The article "Gems of Narodnik Project-Mongering " was written at the close of 1897 during Lenin's exile in Siberia. He wrote it for Novoye Slovo, being unaware that the government had closed that magazine down in December 1897.
In 1898 Lenin included the article in his miscellany Economic Studies and Essays.
The "disciples " -- the term used in the 1890s as a legal way of referring to the followers of Marx and Engels.
In this passage Lenin refers to the historico-ethical school in political economy that grew up in Germany in the 1870s. This school attached great importance to ethical (moral) principles in economic life. Its exponents were G. Schmoller, L. Brentano and other Katheder-Socialists.
Marx and Engels, On Britain, Moscow, 1953, p. 303.
Korobochka -- a character in N. V. Gogol's Dead Souls. A petty landlady, tight-fisted, pettifogging and stupid, she was "block-headed," to use Gogol's expression. The name Korobochka has become an epithet indicating petty miserliness and stupidity.
Lenin refers to the period of absolute police despotism and gross licence of the military associated with the name and activity of A. A. Arakcheyev, the powerful favourite of Paul I and Alexander I. Characteristic of the Arakcheyev regime were the brutal measures employed against the revolutionary movement of the oppressed masses and against all free thinking.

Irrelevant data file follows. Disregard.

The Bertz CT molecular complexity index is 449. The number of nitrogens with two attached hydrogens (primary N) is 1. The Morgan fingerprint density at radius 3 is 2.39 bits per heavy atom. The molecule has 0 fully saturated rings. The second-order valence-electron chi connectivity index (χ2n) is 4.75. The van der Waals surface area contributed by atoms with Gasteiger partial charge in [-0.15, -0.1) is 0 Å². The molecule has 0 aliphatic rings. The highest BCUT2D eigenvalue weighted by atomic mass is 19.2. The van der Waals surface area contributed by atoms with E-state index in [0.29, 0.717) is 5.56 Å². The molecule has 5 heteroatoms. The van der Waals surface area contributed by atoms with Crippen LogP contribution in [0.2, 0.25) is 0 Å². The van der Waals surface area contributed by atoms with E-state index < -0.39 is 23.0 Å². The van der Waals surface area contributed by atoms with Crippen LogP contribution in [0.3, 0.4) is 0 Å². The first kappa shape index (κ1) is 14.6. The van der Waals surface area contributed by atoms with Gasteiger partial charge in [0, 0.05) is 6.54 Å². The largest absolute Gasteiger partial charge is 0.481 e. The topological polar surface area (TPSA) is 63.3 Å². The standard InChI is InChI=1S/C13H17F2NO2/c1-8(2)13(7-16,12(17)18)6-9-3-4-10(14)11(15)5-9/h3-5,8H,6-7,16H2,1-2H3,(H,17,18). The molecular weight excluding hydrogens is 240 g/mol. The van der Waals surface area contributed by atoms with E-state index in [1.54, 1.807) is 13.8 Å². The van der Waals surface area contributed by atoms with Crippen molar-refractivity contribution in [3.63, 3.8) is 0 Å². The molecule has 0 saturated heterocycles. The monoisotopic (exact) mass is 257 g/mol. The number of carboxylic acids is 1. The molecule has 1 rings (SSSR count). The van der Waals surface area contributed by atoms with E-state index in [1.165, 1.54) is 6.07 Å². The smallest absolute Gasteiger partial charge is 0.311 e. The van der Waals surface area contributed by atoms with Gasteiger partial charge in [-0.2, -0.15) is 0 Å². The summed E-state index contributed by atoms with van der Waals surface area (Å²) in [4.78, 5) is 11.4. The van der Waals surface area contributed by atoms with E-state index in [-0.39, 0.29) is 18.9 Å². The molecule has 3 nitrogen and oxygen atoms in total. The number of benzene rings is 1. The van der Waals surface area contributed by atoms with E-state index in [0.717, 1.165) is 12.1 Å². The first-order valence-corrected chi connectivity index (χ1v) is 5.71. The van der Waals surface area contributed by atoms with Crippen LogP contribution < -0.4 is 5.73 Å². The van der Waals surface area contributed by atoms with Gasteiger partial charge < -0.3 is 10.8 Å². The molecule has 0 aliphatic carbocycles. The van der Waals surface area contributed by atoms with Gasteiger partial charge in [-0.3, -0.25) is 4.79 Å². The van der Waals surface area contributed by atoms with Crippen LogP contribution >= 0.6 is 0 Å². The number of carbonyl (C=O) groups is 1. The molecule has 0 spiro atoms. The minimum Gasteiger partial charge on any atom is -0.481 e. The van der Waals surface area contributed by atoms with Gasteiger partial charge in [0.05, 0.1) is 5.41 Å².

Arakcheyev was particularly notorious for having established military settlements designed to cheapen the cost of maintaining the army. Besides fulfilling their military duties, the settlers had to maintain themselves by farmwork. Unparalleled brutality, rigorous discipline, and regulation of the settlers' lives down to the smallest details prevailed in the military settlements.
Mercantilism -- a system of economic views and the economic policy current in a number of European states from the fifteenth to the eighteenth century to assist the accumulation of capital and the development of commerce. The advocates of mercantilism identified the nation's wealth with money, their opinion being that the public wealth is contained exclusively in money in the shape of precious metals. The states that adhered to the mercantile system tried to regulate trade in such a way as to ensure that exports exceeded imports. With this aim, they pursued a policy of protecting home industry by regulating the import of foreign goods through the imposition of tariffs, the granting of subsidies to the manufactories, and so forth. The mercantilist economic policy helped to intensify the exploitation of the working people.
This was the expression used by P. B. Struve to describe the plan suggested by Guryev, a member of the Scientific Committee of the Ministry of Finance, in an article "Current Problems of our Country's Life," signed P. B. (see Novoye Slovo, No. 7, April 1897, p. 238).